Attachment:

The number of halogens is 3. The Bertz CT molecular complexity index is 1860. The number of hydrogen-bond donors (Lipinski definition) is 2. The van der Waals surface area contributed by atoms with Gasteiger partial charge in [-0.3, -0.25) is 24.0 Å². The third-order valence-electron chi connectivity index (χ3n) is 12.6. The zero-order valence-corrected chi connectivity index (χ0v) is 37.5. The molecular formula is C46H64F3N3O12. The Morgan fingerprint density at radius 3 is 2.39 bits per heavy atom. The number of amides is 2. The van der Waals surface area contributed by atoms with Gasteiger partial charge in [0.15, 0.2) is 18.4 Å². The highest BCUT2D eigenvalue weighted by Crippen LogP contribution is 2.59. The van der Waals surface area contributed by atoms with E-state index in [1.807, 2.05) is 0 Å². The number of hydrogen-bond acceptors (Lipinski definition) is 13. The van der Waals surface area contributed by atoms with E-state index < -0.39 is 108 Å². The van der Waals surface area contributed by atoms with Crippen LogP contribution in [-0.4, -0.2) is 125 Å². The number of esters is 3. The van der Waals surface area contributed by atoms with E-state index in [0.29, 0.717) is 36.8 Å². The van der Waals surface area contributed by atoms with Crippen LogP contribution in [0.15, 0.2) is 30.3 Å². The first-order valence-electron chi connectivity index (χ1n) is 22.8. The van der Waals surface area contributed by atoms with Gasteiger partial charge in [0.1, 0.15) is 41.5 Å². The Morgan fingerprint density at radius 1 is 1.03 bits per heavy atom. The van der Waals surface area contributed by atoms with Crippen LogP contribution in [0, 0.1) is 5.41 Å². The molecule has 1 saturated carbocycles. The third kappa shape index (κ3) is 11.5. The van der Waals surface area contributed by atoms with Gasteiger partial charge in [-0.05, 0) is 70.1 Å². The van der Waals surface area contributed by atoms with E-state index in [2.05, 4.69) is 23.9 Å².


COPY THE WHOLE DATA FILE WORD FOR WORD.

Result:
The number of halogens is 3. The Bertz CT molecular complexity index is 1860. The number of hydrogen-bond donors (Lipinski definition) is 2. The van der Waals surface area contributed by atoms with Gasteiger partial charge in [-0.3, -0.25) is 24.0 Å². The third-order valence-electron chi connectivity index (χ3n) is 12.6. The zero-order valence-corrected chi connectivity index (χ0v) is 37.5. The molecular formula is C46H64F3N3O12. The Morgan fingerprint density at radius 3 is 2.39 bits per heavy atom. The number of amides is 2. The van der Waals surface area contributed by atoms with Gasteiger partial charge in [0.15, 0.2) is 18.4 Å². The highest BCUT2D eigenvalue weighted by Crippen LogP contribution is 2.59. The van der Waals surface area contributed by atoms with E-state index in [1.807, 2.05) is 0 Å². The number of hydrogen-bond acceptors (Lipinski definition) is 13. The van der Waals surface area contributed by atoms with E-state index < -0.39 is 108 Å². The van der Waals surface area contributed by atoms with Crippen LogP contribution in [-0.4, -0.2) is 125 Å². The number of esters is 3. The van der Waals surface area contributed by atoms with E-state index in [0.29, 0.717) is 36.8 Å². The van der Waals surface area contributed by atoms with Crippen LogP contribution in [0.15, 0.2) is 30.3 Å². The first-order valence-electron chi connectivity index (χ1n) is 22.8. The van der Waals surface area contributed by atoms with Gasteiger partial charge in [0.1, 0.15) is 41.5 Å². The Morgan fingerprint density at radius 1 is 1.03 bits per heavy atom. The van der Waals surface area contributed by atoms with Crippen LogP contribution in [0, 0.1) is 5.41 Å². The molecule has 1 saturated carbocycles. The third kappa shape index (κ3) is 11.5. The van der Waals surface area contributed by atoms with Gasteiger partial charge in [-0.05, 0) is 70.1 Å². The van der Waals surface area contributed by atoms with E-state index in [2.05, 4.69) is 23.9 Å².